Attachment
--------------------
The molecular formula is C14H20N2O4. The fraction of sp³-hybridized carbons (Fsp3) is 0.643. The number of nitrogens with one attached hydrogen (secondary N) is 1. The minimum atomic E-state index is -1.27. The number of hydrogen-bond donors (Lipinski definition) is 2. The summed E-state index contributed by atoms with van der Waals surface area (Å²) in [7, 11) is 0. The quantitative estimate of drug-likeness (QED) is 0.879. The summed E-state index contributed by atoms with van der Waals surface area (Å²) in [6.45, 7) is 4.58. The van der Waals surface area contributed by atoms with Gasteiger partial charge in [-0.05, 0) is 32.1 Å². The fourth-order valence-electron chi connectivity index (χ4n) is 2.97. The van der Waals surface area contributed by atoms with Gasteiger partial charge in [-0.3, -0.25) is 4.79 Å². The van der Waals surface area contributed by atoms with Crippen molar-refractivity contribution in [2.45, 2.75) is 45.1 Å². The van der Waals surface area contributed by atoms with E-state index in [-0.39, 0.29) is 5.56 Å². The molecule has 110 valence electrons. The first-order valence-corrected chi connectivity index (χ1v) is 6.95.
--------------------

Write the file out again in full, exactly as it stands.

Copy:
The molecular formula is C14H20N2O4. The fraction of sp³-hybridized carbons (Fsp3) is 0.643. The number of nitrogens with one attached hydrogen (secondary N) is 1. The minimum atomic E-state index is -1.27. The number of hydrogen-bond donors (Lipinski definition) is 2. The summed E-state index contributed by atoms with van der Waals surface area (Å²) in [7, 11) is 0. The quantitative estimate of drug-likeness (QED) is 0.879. The summed E-state index contributed by atoms with van der Waals surface area (Å²) in [6.45, 7) is 4.58. The van der Waals surface area contributed by atoms with Gasteiger partial charge in [-0.05, 0) is 32.1 Å². The fourth-order valence-electron chi connectivity index (χ4n) is 2.97. The van der Waals surface area contributed by atoms with Gasteiger partial charge in [-0.3, -0.25) is 4.79 Å². The van der Waals surface area contributed by atoms with Crippen molar-refractivity contribution in [2.45, 2.75) is 45.1 Å². The van der Waals surface area contributed by atoms with E-state index in [-0.39, 0.29) is 5.56 Å². The molecule has 110 valence electrons. The first-order valence-corrected chi connectivity index (χ1v) is 6.95.